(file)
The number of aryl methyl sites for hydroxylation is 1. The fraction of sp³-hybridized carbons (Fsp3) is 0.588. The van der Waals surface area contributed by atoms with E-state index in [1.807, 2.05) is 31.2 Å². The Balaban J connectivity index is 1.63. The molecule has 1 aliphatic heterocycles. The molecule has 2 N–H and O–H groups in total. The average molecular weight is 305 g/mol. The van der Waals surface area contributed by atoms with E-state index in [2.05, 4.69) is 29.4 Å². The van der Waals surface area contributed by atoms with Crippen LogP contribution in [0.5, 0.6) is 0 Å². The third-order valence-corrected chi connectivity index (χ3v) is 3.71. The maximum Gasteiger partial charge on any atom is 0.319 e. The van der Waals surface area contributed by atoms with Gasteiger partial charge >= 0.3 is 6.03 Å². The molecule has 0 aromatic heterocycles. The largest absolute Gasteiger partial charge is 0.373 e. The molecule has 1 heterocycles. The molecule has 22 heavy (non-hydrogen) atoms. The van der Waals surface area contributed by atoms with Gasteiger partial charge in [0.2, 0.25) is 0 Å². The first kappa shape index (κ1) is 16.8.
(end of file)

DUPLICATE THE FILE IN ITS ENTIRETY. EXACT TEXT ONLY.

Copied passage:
The number of aryl methyl sites for hydroxylation is 1. The fraction of sp³-hybridized carbons (Fsp3) is 0.588. The van der Waals surface area contributed by atoms with E-state index in [1.807, 2.05) is 31.2 Å². The Balaban J connectivity index is 1.63. The molecule has 1 aliphatic heterocycles. The molecule has 2 N–H and O–H groups in total. The average molecular weight is 305 g/mol. The van der Waals surface area contributed by atoms with E-state index in [2.05, 4.69) is 29.4 Å². The van der Waals surface area contributed by atoms with Crippen LogP contribution in [0.5, 0.6) is 0 Å². The third-order valence-corrected chi connectivity index (χ3v) is 3.71. The maximum Gasteiger partial charge on any atom is 0.319 e. The van der Waals surface area contributed by atoms with Gasteiger partial charge >= 0.3 is 6.03 Å². The molecule has 0 aromatic heterocycles. The largest absolute Gasteiger partial charge is 0.373 e. The molecule has 1 heterocycles. The molecule has 22 heavy (non-hydrogen) atoms. The van der Waals surface area contributed by atoms with Gasteiger partial charge in [0.2, 0.25) is 0 Å². The first kappa shape index (κ1) is 16.8.